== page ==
The rapid growth of AI (Artificial Intelligence) has caught many countries off balance. With the recent debate surrounding privacy, trust and accountability, with specific concerns arising from some of the largest technology corporations in the world, questions surrounding regulation of technology have undoubtedly seeped into the debate surrounding AI. Many countries have considered national policies that facilitate the growth of AI, while at the same time implementing principles that would either guide or bind developers of AI within their jurisdiction. Additionally, legislations that focus on specific types of AI, such as facial recognition, autonomous vehicles, and drones have quickly gained popularity.
However, May 22, 2019, might be a landmark regarding the development of AI and international law. At AI policy, one of the questions that we have taken upon to address is the cross-reference of technology, law and international policy. Without coordinated efforts from multiple states, some of the largest effects of AI may not be stemmed to the detriment of humankind. On this date, OECD proposed to the “Recommendation of the Council on AI”, a series of guidelines that are broadly divided into – principles on stewardship and trustworthiness, and national policies and international cooperation.
Though the agreement may not have a significant impact in bringing about a change in the usage of AI that could potentially affect livelihoods or human rights, as it is a non-binding recommendation by virtue of Article 5 (b) of the OECD Convention on Development 1961. However, it highlights the potential for discourse on AI and a future rooted in international law.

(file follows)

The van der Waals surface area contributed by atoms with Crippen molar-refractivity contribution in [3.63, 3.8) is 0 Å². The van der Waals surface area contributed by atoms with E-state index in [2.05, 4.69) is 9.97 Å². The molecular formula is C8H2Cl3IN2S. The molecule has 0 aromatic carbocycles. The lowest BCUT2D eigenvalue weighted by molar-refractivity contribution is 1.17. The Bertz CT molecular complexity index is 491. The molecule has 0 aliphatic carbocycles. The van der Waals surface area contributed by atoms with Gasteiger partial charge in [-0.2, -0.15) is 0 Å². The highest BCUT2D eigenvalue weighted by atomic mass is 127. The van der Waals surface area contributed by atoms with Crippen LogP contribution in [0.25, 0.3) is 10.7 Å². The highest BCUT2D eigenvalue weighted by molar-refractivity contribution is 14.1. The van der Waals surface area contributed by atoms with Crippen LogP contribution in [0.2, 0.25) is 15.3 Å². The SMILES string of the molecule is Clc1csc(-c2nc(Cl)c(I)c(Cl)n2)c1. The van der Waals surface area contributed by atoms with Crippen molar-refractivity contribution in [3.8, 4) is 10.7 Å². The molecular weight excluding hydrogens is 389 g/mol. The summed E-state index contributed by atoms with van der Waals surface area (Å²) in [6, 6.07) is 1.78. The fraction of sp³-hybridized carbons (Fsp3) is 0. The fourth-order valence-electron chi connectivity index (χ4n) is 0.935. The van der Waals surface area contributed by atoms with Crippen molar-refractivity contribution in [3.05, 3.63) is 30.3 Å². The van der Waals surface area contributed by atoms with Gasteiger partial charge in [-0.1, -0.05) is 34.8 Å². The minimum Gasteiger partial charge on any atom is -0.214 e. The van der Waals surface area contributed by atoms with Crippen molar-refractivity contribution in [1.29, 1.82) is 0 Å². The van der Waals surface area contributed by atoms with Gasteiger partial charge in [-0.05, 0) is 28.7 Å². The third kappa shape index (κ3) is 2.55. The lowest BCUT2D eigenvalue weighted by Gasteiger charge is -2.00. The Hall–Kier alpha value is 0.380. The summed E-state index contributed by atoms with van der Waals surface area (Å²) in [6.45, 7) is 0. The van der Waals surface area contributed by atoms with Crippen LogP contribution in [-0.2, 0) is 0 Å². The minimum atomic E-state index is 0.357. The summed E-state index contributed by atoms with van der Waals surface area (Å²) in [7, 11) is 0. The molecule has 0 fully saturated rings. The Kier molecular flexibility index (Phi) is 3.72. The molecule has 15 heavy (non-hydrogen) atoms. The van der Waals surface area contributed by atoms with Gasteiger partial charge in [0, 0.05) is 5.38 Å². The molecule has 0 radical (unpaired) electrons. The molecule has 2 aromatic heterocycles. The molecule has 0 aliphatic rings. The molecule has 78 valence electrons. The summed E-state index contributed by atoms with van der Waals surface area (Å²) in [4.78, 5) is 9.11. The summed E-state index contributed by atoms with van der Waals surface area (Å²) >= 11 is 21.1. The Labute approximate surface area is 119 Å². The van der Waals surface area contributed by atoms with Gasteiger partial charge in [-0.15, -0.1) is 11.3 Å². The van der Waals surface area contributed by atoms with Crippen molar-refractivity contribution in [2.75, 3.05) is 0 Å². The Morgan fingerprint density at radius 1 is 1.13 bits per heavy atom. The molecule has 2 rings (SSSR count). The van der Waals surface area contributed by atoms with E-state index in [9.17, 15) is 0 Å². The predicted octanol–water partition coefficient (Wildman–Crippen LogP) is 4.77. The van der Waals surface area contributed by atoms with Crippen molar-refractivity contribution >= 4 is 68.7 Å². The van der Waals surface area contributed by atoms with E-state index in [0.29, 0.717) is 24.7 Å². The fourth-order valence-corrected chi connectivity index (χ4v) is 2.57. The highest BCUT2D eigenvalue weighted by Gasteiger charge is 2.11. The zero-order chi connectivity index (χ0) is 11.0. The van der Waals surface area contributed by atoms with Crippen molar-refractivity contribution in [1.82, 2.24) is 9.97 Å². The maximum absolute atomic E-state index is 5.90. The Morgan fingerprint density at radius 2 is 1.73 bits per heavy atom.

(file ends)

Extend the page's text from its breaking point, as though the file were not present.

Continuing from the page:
Section 1 of the Recommendation highlights the five principles identified by the OECD that would be necessary for ensuring trustworthy development of AI, as states being the stewards of AI. This echoes the idea of stewardship discussed relating to the internet in the 1990s, albeit with a greater focus on states. Broadly, the guidelines highlight a requirement for human centric AI, inclusive growth, transparency and explainability, security and safety, and finally accountability. Discussions along these lines echo similar principles discussed by the EU and Singapore. The idea of explainability is also not new, wherein the recitals of the General Data Protection Regulations have referred to it multiple times. It is of course met with a certain degree of resistance, since it would mean the impinging of the intellectual property of the developer of a system).
Section 2 focuses on how nations and their policies can facilitate this sense of trustworthiness. Rather than being resistive, they highlight investing, facilitating, enabling, training individuals, and facilitating international discourse on AI to enhance the existing platform of the recommendations.
With high-level discussions in multiple countries relating to AI, the set of recommendations proposed by the OECD are welcome. They highlight a sense of homogenization among some of the most prominent discussions relating to AI in the world. Even though there may not be binding effects from this recommendation, the mere process of signing the recommendation highlights the interest of nations to take part in this dialogue – with the potential to spearhead and direct its outcomes.